WARSAW, Poland — Poland is losing large numbers of Ukrainian refugees from its workforce as they travel to Germany to seek higher wages and government benefits in the rich Western economy, according to a report published Tuesday.
Although the refugees are not economic migrants, they are increasingly taking on work as the war in Ukraine drags on for more than a year and a half.
Where they choose to live impacts labor markets in European nations, which are desperate for workers and are facing demographic declines due to low birthrates.
Poland is not their first choice anymore, said Michalina Sielewicz, director of economic development for EWL, an employment agency that carried out the research along with the Center for East European Studies at the University of Warsaw.
“We should be worried,” she said.
The study sought to understand why the number of Ukrainian refugees has been decreasing in Poland, a first stop for many after Russia’s invasion of Ukraine on Feb. 24, 2022, and why the number has been growing in Germany. For the first months of the war, Poland hosted more Ukrainian refugees than any other country.
That has changed. According to European Union statistics, there were 1.1 million Ukrainian citizens registered in Germany at the end of June, compared to 975,000 in Poland. That amounts to a decrease of more than 350,000 in Poland since August 2022, while the number has grown more than 410,000 in Germany.
Of the 350,000 who left Poland, 150,000 went to Germany, according to the report, titled “From Poland to Germany. New Trends in Ukrainian Refugee Migration.”
The study found that a developing network of Ukrainians in Germany is a factor in the migration shift, as people already established there help friends and acquaintances make the step. The Ukrainians questioned in the study also gave other reasons for choosing Germany, including higher wages, higher social benefits for refugees and better medical services.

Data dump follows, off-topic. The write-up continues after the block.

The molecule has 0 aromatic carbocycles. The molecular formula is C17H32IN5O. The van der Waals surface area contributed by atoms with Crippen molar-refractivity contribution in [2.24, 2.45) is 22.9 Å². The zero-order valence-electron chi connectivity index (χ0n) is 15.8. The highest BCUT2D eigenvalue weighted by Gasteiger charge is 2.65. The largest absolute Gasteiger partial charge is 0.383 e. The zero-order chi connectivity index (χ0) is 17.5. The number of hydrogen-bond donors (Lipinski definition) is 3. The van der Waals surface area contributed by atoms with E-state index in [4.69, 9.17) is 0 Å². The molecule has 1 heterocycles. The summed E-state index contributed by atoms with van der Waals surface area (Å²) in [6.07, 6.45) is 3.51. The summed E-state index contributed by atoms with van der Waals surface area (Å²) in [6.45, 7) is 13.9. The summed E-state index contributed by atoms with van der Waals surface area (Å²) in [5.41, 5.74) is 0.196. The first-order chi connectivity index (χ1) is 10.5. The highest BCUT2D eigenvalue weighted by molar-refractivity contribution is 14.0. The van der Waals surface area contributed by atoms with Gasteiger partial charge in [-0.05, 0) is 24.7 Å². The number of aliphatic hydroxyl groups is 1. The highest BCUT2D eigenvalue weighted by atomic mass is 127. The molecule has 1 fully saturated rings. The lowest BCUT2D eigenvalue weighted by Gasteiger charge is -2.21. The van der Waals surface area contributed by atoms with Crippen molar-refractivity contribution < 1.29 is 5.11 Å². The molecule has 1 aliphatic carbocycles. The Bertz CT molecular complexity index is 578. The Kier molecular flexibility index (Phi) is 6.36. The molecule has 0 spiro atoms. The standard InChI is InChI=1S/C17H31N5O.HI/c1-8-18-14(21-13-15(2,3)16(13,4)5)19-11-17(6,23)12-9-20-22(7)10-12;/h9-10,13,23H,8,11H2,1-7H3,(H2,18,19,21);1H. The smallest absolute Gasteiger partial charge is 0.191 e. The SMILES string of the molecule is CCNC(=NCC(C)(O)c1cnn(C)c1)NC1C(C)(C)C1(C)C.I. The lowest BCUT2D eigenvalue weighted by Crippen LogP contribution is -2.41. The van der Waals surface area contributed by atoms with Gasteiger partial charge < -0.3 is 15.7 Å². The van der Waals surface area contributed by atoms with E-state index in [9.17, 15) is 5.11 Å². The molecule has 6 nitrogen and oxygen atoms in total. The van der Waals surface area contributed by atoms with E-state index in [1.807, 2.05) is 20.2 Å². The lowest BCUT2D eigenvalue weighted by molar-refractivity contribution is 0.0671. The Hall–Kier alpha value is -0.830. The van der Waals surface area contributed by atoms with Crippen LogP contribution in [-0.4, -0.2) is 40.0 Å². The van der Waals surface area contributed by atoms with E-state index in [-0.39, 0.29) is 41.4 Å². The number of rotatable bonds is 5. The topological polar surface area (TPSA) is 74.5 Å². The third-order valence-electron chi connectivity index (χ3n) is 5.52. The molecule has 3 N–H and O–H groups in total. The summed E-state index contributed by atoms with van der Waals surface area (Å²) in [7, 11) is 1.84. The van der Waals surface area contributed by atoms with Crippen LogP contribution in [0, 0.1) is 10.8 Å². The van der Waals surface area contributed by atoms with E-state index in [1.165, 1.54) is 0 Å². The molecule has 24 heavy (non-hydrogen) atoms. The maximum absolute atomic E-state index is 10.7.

The study also pointed to German language classes organized by the government for refugees as an important factor that has helped Ukrainians become integrated into society and find their way in the workforce. The Polish government, by contrast, does not offer free language training to refugees.
The study interviewed 400 Ukrainian refugees who had first fled to Poland and then moved to Germany.
Jan Malicki, director of the Center for East European studies, said 400 was a large enough group to draw conclusions. But he cautioned that the biggest unknown now is how many people will want to return to Ukraine after the war, something that will be determined by the extent of the destruction and what conditions the Ukrainian state will be able to offer them.